Aug , 2 2013
The announcement by the Government today that it will defer the $2000 cap on education expenses deductibility has been welcomed by the Pharmaceutical Society of Australia.
However, National President of the PSA, Grant Kardachi, said the next step was for the Government to abandon the proposal.
“Clearly the Government has listened to the groundswell of opposition to this proposal,” Mr Kardachi said.
“The Scrap the Cap grouping of more than 75 organisations representing some 1.6 million professionals has been vocal in bringing to the Government’s attention the shortfalls of this proposed policy.
“It is gratifying that the Government has realised that it is bad policy by deferring it but it must now go further and restore certainty by abandoning the proposal altogether.”
Mr Kardachi said the proposed limit would hit all professionals but especially hard hit would be rural health professionals, part-time workers in particular women, and interns.
“The proposed move would limit the ability of many pharmacists to maintain a level of expertise and knowledge that is required by law for them to continue practising,” Mr Kardachi said.
“We know pharmacists would be severely affected and a survey of our more than 18,000 of our members found two thirds have annual education outlays of more than $2000 and 80 per cent said their employers did not reimburse them for educational expenses.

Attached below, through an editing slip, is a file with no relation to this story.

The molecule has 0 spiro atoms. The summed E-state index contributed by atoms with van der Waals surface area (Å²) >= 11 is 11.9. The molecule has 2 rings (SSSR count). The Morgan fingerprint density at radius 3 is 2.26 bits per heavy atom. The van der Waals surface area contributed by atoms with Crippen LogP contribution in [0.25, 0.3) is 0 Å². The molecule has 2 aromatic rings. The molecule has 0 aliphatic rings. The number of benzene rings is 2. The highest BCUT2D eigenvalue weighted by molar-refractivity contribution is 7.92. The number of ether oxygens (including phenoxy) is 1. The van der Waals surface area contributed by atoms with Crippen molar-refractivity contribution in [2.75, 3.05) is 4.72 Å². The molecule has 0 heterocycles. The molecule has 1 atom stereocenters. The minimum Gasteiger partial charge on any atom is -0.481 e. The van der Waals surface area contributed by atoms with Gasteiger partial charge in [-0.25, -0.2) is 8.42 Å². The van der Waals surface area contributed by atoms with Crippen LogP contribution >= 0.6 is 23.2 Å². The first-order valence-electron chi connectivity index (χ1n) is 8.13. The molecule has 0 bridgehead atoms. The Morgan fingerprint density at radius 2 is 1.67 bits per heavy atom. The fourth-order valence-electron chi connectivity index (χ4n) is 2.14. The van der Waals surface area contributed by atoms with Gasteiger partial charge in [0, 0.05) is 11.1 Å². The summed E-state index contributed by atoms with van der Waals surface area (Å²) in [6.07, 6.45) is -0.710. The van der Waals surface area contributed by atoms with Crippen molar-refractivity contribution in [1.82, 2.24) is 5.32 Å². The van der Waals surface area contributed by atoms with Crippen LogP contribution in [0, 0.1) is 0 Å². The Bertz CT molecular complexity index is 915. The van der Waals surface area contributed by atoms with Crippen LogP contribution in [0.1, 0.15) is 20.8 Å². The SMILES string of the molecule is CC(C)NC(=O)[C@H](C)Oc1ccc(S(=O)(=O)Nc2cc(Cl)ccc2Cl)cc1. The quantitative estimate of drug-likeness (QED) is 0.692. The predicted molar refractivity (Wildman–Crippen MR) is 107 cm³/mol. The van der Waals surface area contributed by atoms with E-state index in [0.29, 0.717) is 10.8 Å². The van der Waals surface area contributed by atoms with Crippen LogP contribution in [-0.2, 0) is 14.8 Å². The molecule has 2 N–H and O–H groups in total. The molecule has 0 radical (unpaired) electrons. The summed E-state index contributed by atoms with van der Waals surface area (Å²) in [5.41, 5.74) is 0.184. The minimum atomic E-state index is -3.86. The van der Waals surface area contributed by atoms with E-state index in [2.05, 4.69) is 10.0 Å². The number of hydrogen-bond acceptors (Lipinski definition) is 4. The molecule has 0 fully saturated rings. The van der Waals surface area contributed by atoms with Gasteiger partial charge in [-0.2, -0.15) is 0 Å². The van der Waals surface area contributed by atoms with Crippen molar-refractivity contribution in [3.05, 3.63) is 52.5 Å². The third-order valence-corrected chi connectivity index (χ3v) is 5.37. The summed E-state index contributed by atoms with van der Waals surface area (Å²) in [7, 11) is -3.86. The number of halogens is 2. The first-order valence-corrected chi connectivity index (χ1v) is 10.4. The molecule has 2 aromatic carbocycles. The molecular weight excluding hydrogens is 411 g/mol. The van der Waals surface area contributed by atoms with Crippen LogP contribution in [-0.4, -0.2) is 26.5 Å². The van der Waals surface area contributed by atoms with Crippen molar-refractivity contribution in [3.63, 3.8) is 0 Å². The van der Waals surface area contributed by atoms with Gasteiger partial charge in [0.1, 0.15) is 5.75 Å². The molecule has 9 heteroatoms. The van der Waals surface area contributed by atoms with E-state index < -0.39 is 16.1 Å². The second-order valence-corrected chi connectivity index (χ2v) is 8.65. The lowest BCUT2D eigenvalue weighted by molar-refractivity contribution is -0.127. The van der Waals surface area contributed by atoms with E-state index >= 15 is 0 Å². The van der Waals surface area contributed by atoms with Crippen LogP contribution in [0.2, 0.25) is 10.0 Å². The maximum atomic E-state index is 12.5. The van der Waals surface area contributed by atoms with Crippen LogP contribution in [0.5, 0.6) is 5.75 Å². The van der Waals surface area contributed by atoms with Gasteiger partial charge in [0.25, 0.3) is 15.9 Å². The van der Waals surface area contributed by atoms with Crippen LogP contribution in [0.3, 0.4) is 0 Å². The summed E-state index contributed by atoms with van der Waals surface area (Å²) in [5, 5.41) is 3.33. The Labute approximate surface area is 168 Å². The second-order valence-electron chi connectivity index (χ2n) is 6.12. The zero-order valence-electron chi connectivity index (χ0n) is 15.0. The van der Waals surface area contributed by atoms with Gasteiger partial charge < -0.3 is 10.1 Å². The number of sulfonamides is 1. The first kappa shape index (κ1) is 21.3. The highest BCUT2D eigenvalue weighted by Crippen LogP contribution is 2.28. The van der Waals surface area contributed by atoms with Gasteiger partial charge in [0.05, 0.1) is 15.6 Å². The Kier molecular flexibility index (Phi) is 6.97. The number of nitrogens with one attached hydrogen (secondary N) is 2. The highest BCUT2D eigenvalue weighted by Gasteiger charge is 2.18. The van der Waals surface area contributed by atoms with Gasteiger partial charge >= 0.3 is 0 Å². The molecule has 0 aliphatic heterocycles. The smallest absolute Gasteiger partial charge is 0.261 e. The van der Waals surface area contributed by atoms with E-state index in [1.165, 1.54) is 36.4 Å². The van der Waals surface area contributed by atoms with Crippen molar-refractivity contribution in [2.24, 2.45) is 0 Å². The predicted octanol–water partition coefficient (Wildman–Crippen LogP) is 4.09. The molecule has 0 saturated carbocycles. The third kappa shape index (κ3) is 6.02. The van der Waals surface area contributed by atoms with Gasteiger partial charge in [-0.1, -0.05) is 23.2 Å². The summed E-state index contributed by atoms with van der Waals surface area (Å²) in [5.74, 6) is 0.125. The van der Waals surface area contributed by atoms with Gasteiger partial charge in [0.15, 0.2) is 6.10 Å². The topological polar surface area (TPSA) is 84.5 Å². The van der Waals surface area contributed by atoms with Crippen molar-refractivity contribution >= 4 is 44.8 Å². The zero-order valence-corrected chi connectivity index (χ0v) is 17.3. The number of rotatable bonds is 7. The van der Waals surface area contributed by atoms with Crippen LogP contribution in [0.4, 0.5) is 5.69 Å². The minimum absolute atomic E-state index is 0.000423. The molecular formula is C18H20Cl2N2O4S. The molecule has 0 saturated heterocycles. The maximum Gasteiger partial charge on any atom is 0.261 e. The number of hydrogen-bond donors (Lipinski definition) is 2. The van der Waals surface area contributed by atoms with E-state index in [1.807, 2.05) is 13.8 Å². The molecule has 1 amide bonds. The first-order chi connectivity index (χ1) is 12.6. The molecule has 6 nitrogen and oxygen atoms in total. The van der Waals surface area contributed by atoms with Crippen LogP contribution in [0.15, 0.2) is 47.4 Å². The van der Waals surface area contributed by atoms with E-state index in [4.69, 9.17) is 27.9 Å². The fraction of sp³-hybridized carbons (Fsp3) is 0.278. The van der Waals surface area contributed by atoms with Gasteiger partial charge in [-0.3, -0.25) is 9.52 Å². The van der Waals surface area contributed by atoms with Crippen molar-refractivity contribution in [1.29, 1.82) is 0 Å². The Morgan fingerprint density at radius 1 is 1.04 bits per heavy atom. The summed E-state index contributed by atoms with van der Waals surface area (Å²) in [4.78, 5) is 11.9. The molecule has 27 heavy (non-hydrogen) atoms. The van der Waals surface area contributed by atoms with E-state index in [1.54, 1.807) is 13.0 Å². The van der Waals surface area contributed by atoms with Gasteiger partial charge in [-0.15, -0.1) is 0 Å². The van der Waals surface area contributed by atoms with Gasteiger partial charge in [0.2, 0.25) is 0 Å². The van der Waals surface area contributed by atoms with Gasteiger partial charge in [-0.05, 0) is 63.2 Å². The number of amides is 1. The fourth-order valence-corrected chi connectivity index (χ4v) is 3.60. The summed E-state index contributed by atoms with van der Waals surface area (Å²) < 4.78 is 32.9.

“Most disturbingly, 82 per cent of respondents said a $2000 cap would cause them to decrease their educational activities, a move which could have serious consequences for the health of all Australians.”
Interns on lower wages, rural pharmacists who had to travel great distances and women working part-time would be disproportionally penalised by the cap.
“PSA recognises that the Government needs to contain costs but the cap was not a good approach. We look forward to working with the Government to ensure we have a viable and sustainable system that delivers positive outcomes for professionals and the Government alike.”